George Washington

Information
Photo of Portland monument of George Washington

George Washington, 1926, granite, bronze

Location

Intersection of Northeast 57th Avenue & Sandy Boulevard, outside the German American Society, Portland

Creation and Dedication

Made by artist Pompeo Coppini, commissioned and donated by Henry Waldo

Vandalism/Removal

On the night of June 18, 2020, protesters set the statue aflame before toppling it and spray-painting political statements on the remains.

Current Status

This statue is designated as a Significant Resource (subject to 120-day demolition delay). This monument is part of the City of Portland and Multnomah County Public Art Collection, courtesy of the Regional Arts & Culture Council. It is currently in storage, in need of repair. The monument cannot be reinstalled at its original location near the German American Society. Therefore, a new location must be identified for its potential reinstallation.                                                                                                                    

Noted Accomplishments and Issues: George Washington was commander in chief of the Continental Army during the American Revolutionary War (1775-83) and served two terms as the first U.S. president, from 1789 to 1797.[1]

When George Washington was eleven years old, his father willed him his 280-acre family and ten enslaved people[2].  Washington went on to own enslaved people for 56 years and at the time of his death.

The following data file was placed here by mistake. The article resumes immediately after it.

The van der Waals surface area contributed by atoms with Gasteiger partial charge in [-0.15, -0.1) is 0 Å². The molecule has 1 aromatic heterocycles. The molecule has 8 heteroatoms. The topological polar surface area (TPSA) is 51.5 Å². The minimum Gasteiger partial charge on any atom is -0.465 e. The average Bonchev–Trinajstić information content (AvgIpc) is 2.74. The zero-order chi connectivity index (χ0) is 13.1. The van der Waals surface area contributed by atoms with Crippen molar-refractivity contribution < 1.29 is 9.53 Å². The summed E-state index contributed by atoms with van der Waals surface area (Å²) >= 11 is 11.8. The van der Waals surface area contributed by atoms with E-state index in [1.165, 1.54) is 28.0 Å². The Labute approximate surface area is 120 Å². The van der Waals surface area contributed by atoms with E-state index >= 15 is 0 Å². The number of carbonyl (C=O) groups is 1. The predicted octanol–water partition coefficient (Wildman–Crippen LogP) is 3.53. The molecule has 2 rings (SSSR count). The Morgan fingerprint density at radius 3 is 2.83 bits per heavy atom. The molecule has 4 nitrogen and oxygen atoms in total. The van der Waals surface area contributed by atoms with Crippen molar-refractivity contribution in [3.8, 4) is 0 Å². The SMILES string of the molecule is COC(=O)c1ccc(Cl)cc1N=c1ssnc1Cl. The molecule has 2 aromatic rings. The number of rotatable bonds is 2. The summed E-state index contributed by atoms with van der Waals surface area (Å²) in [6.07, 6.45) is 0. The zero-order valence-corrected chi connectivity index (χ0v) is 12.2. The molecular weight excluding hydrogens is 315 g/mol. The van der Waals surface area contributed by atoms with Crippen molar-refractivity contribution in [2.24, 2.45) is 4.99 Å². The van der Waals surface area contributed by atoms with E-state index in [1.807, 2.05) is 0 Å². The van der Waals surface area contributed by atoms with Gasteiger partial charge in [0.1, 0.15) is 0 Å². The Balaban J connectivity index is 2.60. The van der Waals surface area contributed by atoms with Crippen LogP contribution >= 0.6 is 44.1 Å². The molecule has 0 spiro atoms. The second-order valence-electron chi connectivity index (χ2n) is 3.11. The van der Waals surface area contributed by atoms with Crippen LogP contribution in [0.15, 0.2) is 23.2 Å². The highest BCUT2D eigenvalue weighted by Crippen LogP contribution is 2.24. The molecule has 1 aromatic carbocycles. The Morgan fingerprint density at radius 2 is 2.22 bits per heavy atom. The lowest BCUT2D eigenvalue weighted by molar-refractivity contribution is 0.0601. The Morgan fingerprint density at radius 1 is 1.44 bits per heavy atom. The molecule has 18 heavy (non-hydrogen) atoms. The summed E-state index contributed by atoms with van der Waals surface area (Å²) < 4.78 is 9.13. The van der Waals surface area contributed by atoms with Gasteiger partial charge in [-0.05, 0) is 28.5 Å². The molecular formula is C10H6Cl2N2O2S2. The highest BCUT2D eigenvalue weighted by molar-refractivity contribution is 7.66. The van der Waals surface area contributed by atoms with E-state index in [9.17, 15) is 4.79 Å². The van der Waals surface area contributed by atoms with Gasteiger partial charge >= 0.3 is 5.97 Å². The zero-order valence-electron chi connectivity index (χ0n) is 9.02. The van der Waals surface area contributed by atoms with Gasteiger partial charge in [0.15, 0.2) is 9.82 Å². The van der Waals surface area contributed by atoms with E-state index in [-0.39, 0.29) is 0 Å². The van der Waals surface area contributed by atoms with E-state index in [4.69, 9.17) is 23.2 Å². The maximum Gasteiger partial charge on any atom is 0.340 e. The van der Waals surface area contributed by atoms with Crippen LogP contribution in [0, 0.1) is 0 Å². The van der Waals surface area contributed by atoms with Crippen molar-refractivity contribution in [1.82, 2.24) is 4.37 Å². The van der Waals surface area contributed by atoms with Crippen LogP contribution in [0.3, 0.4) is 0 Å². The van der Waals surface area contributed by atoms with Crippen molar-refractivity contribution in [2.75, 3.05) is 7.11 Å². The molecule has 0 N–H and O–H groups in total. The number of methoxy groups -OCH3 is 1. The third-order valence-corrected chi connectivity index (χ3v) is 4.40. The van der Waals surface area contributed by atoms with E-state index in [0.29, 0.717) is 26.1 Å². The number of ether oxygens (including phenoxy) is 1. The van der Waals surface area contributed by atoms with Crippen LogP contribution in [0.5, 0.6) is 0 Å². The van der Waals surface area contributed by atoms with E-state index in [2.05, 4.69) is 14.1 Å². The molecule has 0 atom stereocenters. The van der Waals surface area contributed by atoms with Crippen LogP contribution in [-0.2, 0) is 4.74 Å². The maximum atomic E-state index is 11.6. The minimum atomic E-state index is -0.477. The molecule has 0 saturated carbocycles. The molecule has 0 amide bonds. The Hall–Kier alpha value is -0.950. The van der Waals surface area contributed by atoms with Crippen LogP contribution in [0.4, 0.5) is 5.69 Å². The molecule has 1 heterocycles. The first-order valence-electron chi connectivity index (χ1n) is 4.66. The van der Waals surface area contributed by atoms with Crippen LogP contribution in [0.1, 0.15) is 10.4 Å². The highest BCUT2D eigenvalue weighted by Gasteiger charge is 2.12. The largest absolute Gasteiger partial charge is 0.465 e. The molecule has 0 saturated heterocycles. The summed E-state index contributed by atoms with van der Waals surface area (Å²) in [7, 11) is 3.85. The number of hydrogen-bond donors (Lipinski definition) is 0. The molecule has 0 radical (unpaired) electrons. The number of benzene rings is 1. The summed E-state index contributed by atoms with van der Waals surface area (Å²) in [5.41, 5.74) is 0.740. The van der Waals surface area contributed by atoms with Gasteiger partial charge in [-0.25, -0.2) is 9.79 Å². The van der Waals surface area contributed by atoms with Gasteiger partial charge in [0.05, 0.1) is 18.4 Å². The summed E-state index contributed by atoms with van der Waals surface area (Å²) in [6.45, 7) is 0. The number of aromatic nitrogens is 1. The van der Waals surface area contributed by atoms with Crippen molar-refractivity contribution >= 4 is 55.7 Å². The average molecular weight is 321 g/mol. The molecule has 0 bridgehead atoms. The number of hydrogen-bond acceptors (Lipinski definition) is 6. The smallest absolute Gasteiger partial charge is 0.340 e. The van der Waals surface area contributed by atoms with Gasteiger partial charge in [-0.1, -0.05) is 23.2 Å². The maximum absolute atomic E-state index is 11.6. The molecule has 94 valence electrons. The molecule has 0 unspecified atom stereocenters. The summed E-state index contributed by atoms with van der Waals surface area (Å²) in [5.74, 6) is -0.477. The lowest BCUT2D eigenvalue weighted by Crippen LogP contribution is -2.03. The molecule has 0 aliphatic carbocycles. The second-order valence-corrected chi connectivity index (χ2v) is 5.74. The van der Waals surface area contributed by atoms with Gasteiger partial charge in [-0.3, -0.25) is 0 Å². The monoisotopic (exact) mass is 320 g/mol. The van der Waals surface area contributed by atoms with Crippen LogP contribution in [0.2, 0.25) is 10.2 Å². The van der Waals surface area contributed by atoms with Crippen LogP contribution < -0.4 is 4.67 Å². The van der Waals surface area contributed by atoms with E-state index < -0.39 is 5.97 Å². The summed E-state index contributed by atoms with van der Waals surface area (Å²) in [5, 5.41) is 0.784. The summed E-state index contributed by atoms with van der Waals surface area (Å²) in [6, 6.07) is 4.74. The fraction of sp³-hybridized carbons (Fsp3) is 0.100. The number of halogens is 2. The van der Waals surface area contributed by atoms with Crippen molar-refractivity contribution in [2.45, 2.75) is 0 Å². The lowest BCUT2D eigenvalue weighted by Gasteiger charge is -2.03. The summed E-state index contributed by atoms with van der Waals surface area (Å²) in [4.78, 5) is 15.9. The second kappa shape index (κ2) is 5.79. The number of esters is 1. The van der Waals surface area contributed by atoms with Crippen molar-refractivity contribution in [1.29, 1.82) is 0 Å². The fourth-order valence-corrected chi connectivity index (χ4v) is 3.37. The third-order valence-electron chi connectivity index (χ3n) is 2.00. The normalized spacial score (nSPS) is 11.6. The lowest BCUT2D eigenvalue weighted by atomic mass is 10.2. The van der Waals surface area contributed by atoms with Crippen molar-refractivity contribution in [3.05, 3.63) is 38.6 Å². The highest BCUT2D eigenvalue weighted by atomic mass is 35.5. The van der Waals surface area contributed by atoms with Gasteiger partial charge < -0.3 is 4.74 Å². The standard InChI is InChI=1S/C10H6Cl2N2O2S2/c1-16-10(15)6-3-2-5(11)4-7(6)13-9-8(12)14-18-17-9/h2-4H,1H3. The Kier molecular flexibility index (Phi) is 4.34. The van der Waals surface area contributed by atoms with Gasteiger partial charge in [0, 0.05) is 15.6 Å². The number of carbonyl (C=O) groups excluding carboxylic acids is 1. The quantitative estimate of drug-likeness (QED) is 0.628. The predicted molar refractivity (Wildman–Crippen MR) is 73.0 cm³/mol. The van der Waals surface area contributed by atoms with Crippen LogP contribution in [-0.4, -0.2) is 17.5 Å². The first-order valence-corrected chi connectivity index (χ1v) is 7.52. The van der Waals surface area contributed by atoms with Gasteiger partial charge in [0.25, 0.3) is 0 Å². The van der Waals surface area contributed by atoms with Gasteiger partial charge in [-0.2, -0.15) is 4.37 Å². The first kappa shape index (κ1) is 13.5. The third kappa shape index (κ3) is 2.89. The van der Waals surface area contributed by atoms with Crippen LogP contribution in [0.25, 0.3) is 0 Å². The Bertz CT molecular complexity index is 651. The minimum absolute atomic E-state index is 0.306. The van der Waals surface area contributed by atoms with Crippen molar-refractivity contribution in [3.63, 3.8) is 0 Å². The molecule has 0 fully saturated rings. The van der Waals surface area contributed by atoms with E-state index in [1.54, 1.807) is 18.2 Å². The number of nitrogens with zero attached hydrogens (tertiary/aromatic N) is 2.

Washington began to question the morality of owning enslaved people, writing a letter to his cousin admitting that he wanted to clear himself of slavery but in 1782 when it became legal to free slaves, he did not free those who were enslaved by him.

Shortly before Washington’s death in 1799, he left instructions in his will for the emancipation of the enslaved people he owned after his wife passed away. Martha chose to free them a year after her husband passed and of the 317 enslaved people at Mount Vernon, 123 of the individuals were owned by George Washington and were eligible to be freed per the terms of his will.

During Washington’s time as a commander of the Continental Army, he ordered the destruction of indigenous communities. As a landowner, he constantly sought to expand his holdings with Native American land, claiming or buying large tracts and then fighting protracted battles to prove the deeds he held legitimate.[3]


[2] 10 Facts About Washington and Slavery https://www.mountvernon.org/geo…

[3]  George Washington owned slaves and ordered Indians killed. Will a mural of that history be hidden? https://www.washingtonpost.com/…